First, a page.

EAST HARTFORD, Conn., Jan. 17, 2013 /PRNewswire/ -- Pratt & Whitney Military Engines today delivered the 507
and last production F119 engine to the U.S. Air Force for its F-22 Raptor fleet. The F119 Final Engine Delivery ceremony at the
Engine Center was held with representatives from the Air Force, Lockheed Martin and Boeing in attendance. Pratt & Whitney is a United Technologies Corp. (NYSE:UTX) company.
"This is a bittersweet occasion for those of us who have played a part in 12 years of successful production deliveries," said
, president of Military Engines at Pratt & Whitney. "The F119 production engine program might be ending but we look forward to a 30-40 year sustainment period in partnership with the Air Force to keep the fleet flying."
The F119-PW-100 turbofan is the world's first operational fifth-generation fighter engine in service and is providing dependable power for the F-22 Raptor, an aircraft known for its unparalleled maneuverability and its ability to "supercruise." The engine, considered one of the Air Force's most successful, is the forefather of the F135 propulsion system powering the F-35 Lightning II.
As Pratt & Whitney shifts from production to sustainment, the company has partnered with the U.S. Air Force at the Oklahoma City Air Logistics Center to manage scheduled overhauls of the F119 engine fleet.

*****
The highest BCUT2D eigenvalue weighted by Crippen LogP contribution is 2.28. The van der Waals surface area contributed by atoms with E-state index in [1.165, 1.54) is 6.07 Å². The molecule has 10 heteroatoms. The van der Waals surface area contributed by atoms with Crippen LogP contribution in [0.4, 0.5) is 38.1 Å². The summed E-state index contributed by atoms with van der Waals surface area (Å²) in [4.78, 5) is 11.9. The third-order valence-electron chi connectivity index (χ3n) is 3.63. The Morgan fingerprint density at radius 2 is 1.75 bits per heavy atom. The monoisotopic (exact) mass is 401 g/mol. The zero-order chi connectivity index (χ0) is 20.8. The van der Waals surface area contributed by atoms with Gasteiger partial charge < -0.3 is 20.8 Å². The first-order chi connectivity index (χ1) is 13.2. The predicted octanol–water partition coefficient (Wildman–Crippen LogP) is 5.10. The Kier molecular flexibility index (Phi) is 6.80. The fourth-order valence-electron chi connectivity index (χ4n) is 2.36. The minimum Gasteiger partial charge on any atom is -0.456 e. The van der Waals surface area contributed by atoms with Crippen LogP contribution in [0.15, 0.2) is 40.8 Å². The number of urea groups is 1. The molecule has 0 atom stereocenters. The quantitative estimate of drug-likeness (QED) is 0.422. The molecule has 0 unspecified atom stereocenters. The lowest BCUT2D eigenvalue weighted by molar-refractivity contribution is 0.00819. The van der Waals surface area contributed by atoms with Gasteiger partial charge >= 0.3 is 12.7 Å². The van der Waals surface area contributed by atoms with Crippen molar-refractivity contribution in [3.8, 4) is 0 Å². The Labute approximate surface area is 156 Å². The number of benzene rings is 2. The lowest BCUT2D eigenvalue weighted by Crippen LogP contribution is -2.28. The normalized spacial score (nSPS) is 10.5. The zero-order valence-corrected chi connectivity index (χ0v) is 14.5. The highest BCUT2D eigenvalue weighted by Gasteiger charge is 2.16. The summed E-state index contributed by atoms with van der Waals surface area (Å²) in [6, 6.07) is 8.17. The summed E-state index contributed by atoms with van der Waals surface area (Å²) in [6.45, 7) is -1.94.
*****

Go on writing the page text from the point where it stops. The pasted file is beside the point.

"We accept this last production engine today, but are looking forward to our partnership with Pratt &Whitney in sustaining the F119 in the F-22 Raptor for decades to come," said Colonel
Gregory M. Gutterman
, F-22 Program Director, Fighters and Bombers Directorate, Air Force Materiel Command, during today's ceremony.
Pratt & Whitney is a world leader in the design, manufacture and service of aircraft engines, space propulsion systems and industrial gas turbines. United Technologies, based in
, is a diversified company providing high technology products and services to the global aerospace and building industries.
This release includes "forward looking statements" concerning anticipated business opportunities that are subject to risks and uncertainties, including with regard to the programs described in this release. Important factors that could cause actual results to differ materially from those anticipated or implied in forward looking statements include changes in government procurement priorities and practices, budget plans, availability of funding and in the type and number of aircraft in flight operations and hours flown; decisions to award contracts to competing suppliers; and challenges in the design, development, production and support of advanced technologies and services. For information identifying other important economic, political, regulatory, legal, technological, competitive and other uncertainties, see UTC's 10-K, 10-Q and other reports filed with the SEC.